Retro: Community project to tell story of city suburb
A Walkley history group has won Â£69,800 from the Heritage Lottery Fund for a project telling the story of the suburb.
The project, Walkley: Stories from the Streets, will be led by community volunteers working with the Walkley Historians group who have won the funding bid.
The project focuses on the Victorian history of Walkley’s streets, the colourful stories of residents and the life of local institutions.
The three-year project will begin with a launch event on February 24 at 7pm at St Mary’s Community Hall.
Thanks to National Lottery players, the project will enable residents of Walkley to engage with their Victorian history through training in local history research, creative workshops and storytelling events.
There will be also be opportunities to present researched history in exhibitions, a book and a heritage trail.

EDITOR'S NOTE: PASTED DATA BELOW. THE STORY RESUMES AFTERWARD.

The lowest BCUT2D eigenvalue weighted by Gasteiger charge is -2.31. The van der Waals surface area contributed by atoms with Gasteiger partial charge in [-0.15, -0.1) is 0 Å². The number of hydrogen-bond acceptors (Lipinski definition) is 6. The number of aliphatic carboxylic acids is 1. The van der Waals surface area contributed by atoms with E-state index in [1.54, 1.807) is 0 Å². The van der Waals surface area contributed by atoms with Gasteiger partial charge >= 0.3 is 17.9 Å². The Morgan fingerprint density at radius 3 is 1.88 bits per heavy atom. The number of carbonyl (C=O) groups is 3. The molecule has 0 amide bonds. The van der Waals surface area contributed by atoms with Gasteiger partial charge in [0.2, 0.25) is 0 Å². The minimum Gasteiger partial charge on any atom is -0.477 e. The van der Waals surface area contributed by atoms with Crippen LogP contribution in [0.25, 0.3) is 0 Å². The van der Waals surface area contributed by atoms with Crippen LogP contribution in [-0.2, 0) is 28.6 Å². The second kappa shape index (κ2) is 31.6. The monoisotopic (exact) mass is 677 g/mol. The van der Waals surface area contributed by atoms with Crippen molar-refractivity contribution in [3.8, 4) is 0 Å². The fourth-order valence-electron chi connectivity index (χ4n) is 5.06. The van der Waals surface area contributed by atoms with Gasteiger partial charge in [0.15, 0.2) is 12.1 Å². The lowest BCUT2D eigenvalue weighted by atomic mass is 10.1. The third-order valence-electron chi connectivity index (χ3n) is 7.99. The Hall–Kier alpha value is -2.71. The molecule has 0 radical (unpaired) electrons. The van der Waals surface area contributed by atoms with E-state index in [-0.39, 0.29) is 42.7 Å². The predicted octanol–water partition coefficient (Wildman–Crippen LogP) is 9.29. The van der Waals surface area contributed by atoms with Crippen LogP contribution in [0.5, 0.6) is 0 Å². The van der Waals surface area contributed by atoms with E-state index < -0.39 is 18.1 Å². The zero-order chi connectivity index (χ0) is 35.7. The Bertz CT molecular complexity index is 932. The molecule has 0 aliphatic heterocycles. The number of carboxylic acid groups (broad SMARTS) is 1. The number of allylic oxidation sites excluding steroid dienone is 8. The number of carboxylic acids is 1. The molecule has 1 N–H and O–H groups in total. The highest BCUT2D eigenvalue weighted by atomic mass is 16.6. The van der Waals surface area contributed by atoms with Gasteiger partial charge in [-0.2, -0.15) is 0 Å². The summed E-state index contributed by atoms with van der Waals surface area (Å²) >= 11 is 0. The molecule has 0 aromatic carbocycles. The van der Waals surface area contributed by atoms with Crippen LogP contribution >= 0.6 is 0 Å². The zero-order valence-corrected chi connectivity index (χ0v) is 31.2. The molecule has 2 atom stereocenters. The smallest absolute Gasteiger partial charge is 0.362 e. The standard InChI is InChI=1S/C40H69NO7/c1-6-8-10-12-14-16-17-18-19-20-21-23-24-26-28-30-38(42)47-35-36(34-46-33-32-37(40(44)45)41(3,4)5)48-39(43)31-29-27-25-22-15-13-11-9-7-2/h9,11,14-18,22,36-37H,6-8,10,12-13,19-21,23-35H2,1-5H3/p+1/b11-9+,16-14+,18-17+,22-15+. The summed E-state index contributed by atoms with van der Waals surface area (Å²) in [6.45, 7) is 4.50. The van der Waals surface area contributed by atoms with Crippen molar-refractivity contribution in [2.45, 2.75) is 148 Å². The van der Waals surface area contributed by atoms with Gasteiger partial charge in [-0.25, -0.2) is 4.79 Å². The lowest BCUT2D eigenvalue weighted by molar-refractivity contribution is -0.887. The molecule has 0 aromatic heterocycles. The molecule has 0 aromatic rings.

Walkley as a hillside of fields, woods, farmhouses and country lanes has existed for hundreds of years.
Modern Walkley grew in the middle of the 19th century, driven by the rapid expansion of Sheffield as an industrial city.
Little estates of a few streets appeared among the fields, laid out by Land Societies which aimed to give working people the chance to own property, providing benefits such as voting rights and other advantages.
The farmland shrank as more estates were founded and the new residents on the hillside needed services such as schools, shops, doctors, churches and burial grounds.
Places of entertainment and self-improvement appeared, including pubs, sports clubs, billiard halls, a cinema, horticultural societies, political and social organisations.
New streets were built to connect Walkley to Sheffield and other growing suburbs.
By the 20th century Walkley had become a fully urban landscape and continued to change and develop.
David Clark, chair of Walkley Historians, said: “We are excited to have received support from the Heritage Lottery Fund and are confident that the project will engage Walkley residents, past and present, in the heritage of their community.”